- San Diego County
- U.S. Supreme Court
- Kamala Harris
- Hobby Lobby case
- 5 Catholic Justices
- lacks adequate religious diversity
- churches and religious nonprofits
- family-held corporations
- U.S. Conference of Catholic Bishops
- Americans United for Separation of Church and State
- Reverand Barry Lynn
- Archbishop Joseph Kurtz
- Justice Ruth Bader Ginsburg
- Justice Stephen Breyer
- California's Attorney General
5 Catholic justices issue ruling, raising question over lack of religious diversity on the high court
By Miriam Raftery
July 6, 2014 (Washington D.C.)--The Supreme Court decision last week in the Hobby Lobby case is drawing strong reactions across the nation and here in San Diego County—and raising questions over whether the Supreme Court lacks adequate religious diversity.
By a 5-4 vote, the justices extended rights to family-held corporations formerly reserved only for individuals, churches and religious nonprofits. The Court’s majority struck down a key provision of Obamacare, ruling that small, family-held corporations do not have to provide their employees with coverage for forms of birth control that conflict with the owners’ religious beliefs.
Hobby Lobby is craft supply store chain owned by evangelical Christians, while Conestoga Wood Specialties is a Pennsylvania cabinet making company owned by Mennonites.
The decision means that workers lose the right to insurance coverage for certain forms of birth control such as IUDs, if they work for a family-owned company that objects on religious grounds. It also means that rape victims at such companies would not be able to buy the morning-after pill unless they can afford to pay for it themselves.
Reverend Barry Lynn, executive director of Americans United for Separation of Church and State, called the decision a “dangerous precedent.”
But Archbishop Joseph Kurtz, leader of the U.S. Conference of Catholic Bishops, hailed the ruling as a “great day for religious freedom for family businesses.”
All five justices who voted in the majority had two things in common: They are all men, and they are all Catholic.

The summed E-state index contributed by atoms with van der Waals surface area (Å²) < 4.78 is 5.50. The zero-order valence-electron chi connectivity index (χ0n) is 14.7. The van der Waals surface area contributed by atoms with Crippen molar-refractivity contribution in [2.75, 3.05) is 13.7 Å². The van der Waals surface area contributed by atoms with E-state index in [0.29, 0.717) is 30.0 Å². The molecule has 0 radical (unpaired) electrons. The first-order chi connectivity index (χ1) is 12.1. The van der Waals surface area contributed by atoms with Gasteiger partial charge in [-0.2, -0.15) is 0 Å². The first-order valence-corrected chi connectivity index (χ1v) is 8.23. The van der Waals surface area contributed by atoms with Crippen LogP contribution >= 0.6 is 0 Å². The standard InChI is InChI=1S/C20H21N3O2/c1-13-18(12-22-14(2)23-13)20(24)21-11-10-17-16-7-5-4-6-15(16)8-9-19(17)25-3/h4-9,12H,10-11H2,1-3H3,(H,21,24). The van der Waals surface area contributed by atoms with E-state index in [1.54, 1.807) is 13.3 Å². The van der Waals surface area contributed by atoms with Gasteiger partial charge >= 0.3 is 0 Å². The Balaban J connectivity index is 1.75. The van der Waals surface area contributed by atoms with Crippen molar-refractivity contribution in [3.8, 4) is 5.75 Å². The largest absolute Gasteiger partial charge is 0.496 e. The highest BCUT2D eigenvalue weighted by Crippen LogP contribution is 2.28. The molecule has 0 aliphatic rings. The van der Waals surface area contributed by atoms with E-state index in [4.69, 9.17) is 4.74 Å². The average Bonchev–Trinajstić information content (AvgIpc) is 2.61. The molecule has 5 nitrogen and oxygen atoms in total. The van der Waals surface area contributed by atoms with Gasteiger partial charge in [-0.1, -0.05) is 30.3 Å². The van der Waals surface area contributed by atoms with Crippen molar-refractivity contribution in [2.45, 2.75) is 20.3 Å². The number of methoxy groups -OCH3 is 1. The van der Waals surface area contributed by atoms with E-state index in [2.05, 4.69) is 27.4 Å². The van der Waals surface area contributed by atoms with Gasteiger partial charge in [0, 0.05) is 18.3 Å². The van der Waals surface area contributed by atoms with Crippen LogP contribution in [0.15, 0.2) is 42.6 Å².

The four justices who voted against the ruling included all three of the high courts women, as well as Justice Stephen Breyer.
Justice Samuel Alito, in the majority opinion, claims that the Obama administration’s healthcare rules in effect told plaintiffs that their religious views were “flawed.”
But Justice Ruth Bader Ginsburg, in a blistering dissent, says the case is not about the plausibility of a religious claim. Instead, she writes, it is about “whether accommodating that claim risks depriving others of rights accorded them under the laws of the United States.”
California’s Attorney General, Kamala Harris, issued a statement along with 13 other state attorney generals criticizing the decision. She states that the decision “opens a perilous loophole that may enable private, for-profit companies to challenge other common-sense laws—including those that protect against discrimination—based on the religious beliefs of their shareholders.”
Just how far could the ruling extend? There are religions that don’t believe in blood transfusions or surgeries. Could such employers refuse to provide coverage for these life-saving procedures? If a company is owned by a devote Muslim or Orthodox Jew who believes pork is unclean, could they deny a heart patient coverage for implanting a heart valve from a pig? Could other laws besides healthcare that currently protect workers be at risk, too, if an employer claims a religious exemption?
The ruling did restrict religious exemptions to family-run businesses (where five or fewer people control 50 percent or more of the company). But that leaves a lot of corporations that now can claim religious freedoms for the first time ever in our nation’s history. In the past, religious exemptions to laws were allowed only for individual people, churches, and religious nonprofits such as church-run schools.